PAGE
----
In the last blog post I described the differences between the terms “Parallel Database” and “Sharding”. In this post I’d like to illustrate some of the complexity that sharding introduces to the application.
The parallel database architecture has several benefits over a sharding approach. In a parallel database, application developers can focus on the application and the database will deal with the things that a database should do. With sharding, the application developer must devote a considerable amount of time and energy to developing, maintaining and constantly tweaking the sharding code. Even when you use a “sharding library” or some product that “automates” sharding, managing and maintaining that layer turns out to be a significant burden. Application developers still need to be cognizant of the “sharding” strategy and recognize the fact that queries may not produce the results they expect because of data locality issues.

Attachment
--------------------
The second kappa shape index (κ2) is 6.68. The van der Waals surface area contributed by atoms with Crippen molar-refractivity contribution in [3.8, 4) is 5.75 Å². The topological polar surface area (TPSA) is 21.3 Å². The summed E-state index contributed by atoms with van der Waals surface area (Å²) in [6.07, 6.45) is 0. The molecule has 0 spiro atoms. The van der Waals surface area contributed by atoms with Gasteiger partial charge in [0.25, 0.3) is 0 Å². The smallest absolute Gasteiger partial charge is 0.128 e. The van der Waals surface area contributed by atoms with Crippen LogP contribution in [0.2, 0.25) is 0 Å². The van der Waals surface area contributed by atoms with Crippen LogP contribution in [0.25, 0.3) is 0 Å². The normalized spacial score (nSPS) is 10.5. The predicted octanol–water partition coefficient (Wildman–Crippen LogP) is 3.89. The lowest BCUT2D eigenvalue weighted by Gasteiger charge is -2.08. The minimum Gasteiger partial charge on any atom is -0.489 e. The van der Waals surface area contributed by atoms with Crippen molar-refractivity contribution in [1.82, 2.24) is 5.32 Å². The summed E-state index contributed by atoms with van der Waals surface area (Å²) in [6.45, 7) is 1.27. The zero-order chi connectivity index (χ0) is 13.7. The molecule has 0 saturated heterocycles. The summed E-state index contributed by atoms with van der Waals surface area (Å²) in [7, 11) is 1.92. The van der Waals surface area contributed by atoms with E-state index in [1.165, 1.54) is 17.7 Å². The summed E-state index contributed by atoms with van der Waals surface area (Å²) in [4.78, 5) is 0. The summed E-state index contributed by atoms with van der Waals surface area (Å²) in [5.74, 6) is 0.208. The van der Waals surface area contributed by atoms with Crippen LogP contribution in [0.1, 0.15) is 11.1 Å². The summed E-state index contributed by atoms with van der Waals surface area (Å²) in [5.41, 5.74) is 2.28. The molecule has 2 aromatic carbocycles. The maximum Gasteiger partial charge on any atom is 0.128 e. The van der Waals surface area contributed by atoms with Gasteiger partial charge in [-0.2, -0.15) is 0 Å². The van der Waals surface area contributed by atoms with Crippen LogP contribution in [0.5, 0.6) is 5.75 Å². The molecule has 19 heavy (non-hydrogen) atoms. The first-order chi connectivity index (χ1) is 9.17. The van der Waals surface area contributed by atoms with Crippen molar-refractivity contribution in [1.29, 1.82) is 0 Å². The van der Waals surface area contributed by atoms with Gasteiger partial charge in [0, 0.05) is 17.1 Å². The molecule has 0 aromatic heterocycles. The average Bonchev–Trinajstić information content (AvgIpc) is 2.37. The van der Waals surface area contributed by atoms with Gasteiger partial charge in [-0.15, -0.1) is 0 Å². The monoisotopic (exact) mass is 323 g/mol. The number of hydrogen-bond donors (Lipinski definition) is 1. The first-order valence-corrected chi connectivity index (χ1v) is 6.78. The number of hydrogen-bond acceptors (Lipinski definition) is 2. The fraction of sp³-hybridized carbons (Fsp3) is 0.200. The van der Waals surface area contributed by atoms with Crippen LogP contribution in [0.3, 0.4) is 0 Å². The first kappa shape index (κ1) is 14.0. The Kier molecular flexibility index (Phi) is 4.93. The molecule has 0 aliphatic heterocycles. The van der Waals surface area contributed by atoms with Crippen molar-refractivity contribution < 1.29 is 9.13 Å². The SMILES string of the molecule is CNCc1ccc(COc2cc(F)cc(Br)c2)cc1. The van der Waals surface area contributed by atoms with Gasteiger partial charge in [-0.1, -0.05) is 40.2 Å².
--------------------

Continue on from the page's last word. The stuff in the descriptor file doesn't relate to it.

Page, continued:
Below is a simple illustration of running a query against a parallel database and a sharded system. The illustration at left is from a five node ParElastic system running on MySQL databases. The illustration at right is five MySQL databases and a sharding application layer.
Behind the scenes, the parallel database counts up the rows in the various “slices” of data in the node table and returns a number to the application. On the right hand side is the same query from the perspective of a sharding application which must now add the five numbers and determine that there are 15,692 rows in total.
While it is a pain to have to do this, it is easy to add up the numbers and come up with the right result. In the next blog post, I present a much more common problem that shows why sharding is a really bad idea.